Caldey Island Wales
Caldey Island off the coast of Wales near Tenby, had been acquired by Aeldred Carlyle, self-styled Abbott of a Benedictine Community in Yorkshire, who was attempting to re-establish the Order of St Benedict in the Church of England.
Hawes at this time of his life felt a call to the Franciscan Religious Life and was undertaking a novitiate under the direction of Abbot Aelred.
Abbot Aelred called upon Hawes architectural skills to prepare the plans for a monastic guesthouse, St Philomena’s, which was duly built and opened for the arrival of the Benedictine community on October 18, 1906. Hawes also converted a cliff top tower into a chapel.
Hawes drew up plans for a monastic gatehouse (retreat house), monastery, and church. However Hawes design and style for these buildings was simple and severe while Abbot Carlyle was after something far more impressive in the order of medieval Benedictine monasteries. Eventually Hawes commission was removed from him.
While on Caldey Isalnd, Hawes did some restoration work on the ancient village Church of St David, including building a new stone altar in the chancel and painting a large Rood with the Blessed Virgin Mary and St John. Apparently this was eventually whitewashed over and replaced with a carved crucifix.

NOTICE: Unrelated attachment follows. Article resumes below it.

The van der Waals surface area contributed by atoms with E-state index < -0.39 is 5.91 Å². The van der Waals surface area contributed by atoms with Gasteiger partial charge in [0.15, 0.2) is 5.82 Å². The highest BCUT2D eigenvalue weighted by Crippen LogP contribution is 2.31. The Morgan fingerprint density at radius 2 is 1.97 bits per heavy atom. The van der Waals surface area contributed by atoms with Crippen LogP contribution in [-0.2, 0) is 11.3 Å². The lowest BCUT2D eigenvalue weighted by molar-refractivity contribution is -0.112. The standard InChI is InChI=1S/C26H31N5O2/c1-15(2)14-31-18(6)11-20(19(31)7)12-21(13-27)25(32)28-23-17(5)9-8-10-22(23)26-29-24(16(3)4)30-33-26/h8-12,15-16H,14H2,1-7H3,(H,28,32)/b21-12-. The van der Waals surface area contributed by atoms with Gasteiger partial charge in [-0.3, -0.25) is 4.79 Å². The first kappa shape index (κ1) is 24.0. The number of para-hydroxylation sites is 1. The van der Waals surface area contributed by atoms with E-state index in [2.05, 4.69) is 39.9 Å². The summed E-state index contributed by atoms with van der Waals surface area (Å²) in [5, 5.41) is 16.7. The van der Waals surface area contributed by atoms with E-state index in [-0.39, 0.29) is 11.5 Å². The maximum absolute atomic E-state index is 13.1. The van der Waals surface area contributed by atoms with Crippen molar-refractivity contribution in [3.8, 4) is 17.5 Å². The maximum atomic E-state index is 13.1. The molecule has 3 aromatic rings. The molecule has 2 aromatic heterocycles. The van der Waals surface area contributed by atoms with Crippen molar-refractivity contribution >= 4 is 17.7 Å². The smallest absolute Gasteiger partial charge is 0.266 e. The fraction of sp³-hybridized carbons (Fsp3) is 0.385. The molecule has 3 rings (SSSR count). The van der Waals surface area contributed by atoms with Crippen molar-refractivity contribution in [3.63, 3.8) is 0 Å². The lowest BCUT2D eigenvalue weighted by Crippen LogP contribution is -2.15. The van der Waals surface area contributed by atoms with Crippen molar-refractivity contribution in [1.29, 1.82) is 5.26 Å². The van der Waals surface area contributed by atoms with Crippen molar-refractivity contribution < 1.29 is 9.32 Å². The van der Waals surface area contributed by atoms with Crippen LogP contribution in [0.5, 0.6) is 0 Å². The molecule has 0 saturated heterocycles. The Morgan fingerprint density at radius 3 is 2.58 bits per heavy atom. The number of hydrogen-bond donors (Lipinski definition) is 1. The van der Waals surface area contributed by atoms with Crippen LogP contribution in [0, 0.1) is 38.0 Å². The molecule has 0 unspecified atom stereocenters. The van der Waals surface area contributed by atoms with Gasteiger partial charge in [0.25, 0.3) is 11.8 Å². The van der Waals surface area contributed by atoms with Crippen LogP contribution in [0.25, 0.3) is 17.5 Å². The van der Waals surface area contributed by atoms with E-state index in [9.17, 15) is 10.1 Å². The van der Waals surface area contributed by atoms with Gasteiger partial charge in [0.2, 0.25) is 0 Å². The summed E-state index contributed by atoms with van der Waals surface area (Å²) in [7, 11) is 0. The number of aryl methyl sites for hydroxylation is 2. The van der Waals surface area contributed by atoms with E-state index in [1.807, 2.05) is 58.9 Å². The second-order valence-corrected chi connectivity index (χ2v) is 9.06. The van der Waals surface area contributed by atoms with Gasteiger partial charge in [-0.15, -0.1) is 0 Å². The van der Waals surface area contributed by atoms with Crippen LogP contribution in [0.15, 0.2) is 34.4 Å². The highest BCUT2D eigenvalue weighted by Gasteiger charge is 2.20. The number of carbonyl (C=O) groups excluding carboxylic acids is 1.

The finances to buy the island had been made available as a loan by a wealthy benefactor, Bryan Burstall. John Hawes was invited to be the architect and join the novitiate in preparation for his planned Franciscan Life. Hawes says that the Abbot thought he might give up on the idea of becoming a Franciscan and become instead part of Abbot Aelred’s Anglican Benedictine community, but this was never to be.
Burstall offered to be his clerk-of works, and the two men lived simply and worked diligently on preparing the buildings for the monks that Carlyle was planning to re-locate to Caldey from Painsthorpe. They started with the Guesthouse where a dozen cells were built and then worked on the little round tower that already existed on the cliff top overlooking the waterway between Tenby and Caldey, which was turned into an oratory. They then worked on the old priory chapel and fitted it out with choir stalls and repaired the windows before repairing the ancient village church of St David.
In October 1906, the monks arrived on Caldey and Fr Hawes was clothed in the novice’s habit and given the religious name Jerome. Burstall was made an oblate and known as Br Illtud.
After a year on Caldey Island Hawes departed and was replaced by another architect.